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Vermonters on Sacred Ground

In mid-January, six members of the Diocese of Alabama and seven members of the Diocese of Vermont began a Sacred Ground circle on Zoom. Sacred Ground, an educational series about race, is a program of Becoming Beloved Community, the Episcopal Church’s long-term initiative on racial healing, reconciliation, and justice.

The group was convened by Amy Hastings, a member of St. Stephen’s, Middlebury who recently moved to Alabama and came up with the idea for the two dioceses to partner on Sacred Ground.

“I’m giving thanks for Zoom,” Hastings says. “It has opened us up to things we couldn’t really imagine if we hadn’t learned this technology and seen it as a way to build communities across borders.”

Hastings, who first completed Sacred Ground with a group from St. Stephen’s, Middlebury a year ago, has found value in going through the curriculum again alongside people she has just met. “It’s been both a scary prospect but also, so far, just wonderful to watch the group begin to know one another,” she says. “When you bring together a circle in your own church, you know everybody. But when you bring a group with more geographical diversity, you get out of that level of familiarity that comes with the people you already know, and you can go deeper in different ways.”

Hastings hopes this model of shared Sacred Ground circles across more than one diocese catches on, noting the value of including perspectives from different parts of the country when discussing the history of systemic racism in the United States. “I do hope that this is going to be just one more way that this dialogue expands,” she says.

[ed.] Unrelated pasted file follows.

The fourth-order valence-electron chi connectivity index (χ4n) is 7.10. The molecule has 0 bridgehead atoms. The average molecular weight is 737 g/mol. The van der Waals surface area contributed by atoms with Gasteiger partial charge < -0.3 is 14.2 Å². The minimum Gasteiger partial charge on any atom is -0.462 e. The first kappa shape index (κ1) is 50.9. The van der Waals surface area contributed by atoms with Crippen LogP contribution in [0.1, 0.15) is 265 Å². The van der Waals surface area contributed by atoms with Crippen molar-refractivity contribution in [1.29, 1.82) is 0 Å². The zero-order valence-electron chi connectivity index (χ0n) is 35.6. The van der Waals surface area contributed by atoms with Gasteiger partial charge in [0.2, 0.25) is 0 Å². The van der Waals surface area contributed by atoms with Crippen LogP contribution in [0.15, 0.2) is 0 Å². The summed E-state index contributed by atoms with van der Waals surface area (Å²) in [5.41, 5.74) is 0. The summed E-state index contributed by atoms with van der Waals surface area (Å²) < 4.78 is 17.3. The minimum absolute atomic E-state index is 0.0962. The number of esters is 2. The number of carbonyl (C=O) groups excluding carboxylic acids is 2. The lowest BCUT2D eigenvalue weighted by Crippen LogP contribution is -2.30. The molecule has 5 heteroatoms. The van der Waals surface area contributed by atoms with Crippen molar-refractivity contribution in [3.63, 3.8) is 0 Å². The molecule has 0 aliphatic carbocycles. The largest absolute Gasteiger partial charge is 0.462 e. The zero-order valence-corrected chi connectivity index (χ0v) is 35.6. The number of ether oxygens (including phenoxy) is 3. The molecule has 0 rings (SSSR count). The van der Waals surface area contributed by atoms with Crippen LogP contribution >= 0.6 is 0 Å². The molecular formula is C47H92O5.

Several Sacred Ground facilitators in the diocese are available to help congregations get started with their own circles. Denise Noble, a member of St. James Essex Junction and the diocesan Anti-Racism Action team, was called to become a facilitator when she completed the program for the first time.

“I was just floored by how much I didn’t know, how much I never knew, and how much I was never taught in schools,” she says. “My history was completely whitewashed and taught from the perspective of white supremacy, and I began to understand what holding white privilege meant for me.”

The Rev. Earl Kooperkamp, rector of Good Shepherd, Barre and member of the Anti-Racism Action team, had a similar experience. “I participated and was just blown away by it,” he says. “Two or three sessions into it, I was reflecting and realized I had attended my first anti-racism training 50 years ago, and I thought, this is powerful — I’m still learning new things.”

Both Noble and Kooperkamp acknowledge that the Sacred Ground curriculum can seem daunting. “What I said to my group is it does not matter what you have done or not done coming into each session,” Noble says. “Even if you have just had time to see part of a video, you are still going to learn by attending these sessions. It’s the ‘sharing from the heart’ piece that’s more important than the ‘academic’ piece.”

Congregations wanting to start their own Sacred Ground circles can contact Canon Walter Brownridge to learn more and be connected with a Sacred Ground facilitator.

“I think everybody who holds white privilege should be doing this. Everyone,” Noble says. “A woman in one of my groups was in her 90s, and she was so impacted by this and so open to learning. If it’s not too late for her, it’s not too late for anyone.”

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